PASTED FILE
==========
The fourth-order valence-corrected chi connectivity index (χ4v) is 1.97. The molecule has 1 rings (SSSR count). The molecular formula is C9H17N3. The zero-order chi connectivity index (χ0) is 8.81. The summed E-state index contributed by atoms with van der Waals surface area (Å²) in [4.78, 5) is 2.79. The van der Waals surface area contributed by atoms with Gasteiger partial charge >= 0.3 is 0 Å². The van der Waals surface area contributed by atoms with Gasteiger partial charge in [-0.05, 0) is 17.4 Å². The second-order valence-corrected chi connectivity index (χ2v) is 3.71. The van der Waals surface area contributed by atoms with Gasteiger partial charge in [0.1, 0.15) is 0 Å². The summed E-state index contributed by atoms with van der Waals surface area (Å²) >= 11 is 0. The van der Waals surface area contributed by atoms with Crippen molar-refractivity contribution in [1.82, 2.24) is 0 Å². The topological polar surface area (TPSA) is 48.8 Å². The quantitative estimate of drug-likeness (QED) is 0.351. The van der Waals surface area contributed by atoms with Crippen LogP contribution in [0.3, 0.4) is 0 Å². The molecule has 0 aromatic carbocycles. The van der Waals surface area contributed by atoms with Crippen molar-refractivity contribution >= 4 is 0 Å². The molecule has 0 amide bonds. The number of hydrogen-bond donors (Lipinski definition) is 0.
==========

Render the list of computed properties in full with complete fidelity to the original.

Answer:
The fourth-order valence-corrected chi connectivity index (χ4v) is 1.97. The molecule has 1 rings (SSSR count). The molecular formula is C9H17N3. The zero-order chi connectivity index (χ0) is 8.81. The summed E-state index contributed by atoms with van der Waals surface area (Å²) in [4.78, 5) is 2.79. The van der Waals surface area contributed by atoms with Gasteiger partial charge >= 0.3 is 0 Å². The van der Waals surface area contributed by atoms with Gasteiger partial charge in [-0.05, 0) is 17.4 Å². The second-order valence-corrected chi connectivity index (χ2v) is 3.71. The van der Waals surface area contributed by atoms with Gasteiger partial charge in [0.1, 0.15) is 0 Å². The summed E-state index contributed by atoms with van der Waals surface area (Å²) >= 11 is 0. The van der Waals surface area contributed by atoms with Crippen molar-refractivity contribution in [1.82, 2.24) is 0 Å². The topological polar surface area (TPSA) is 48.8 Å². The quantitative estimate of drug-likeness (QED) is 0.351. The van der Waals surface area contributed by atoms with Crippen LogP contribution in [0.3, 0.4) is 0 Å². The molecule has 0 aromatic carbocycles. The van der Waals surface area contributed by atoms with Crippen molar-refractivity contribution >= 4 is 0 Å². The molecule has 0 amide bonds. The number of hydrogen-bond donors (Lipinski definition) is 0.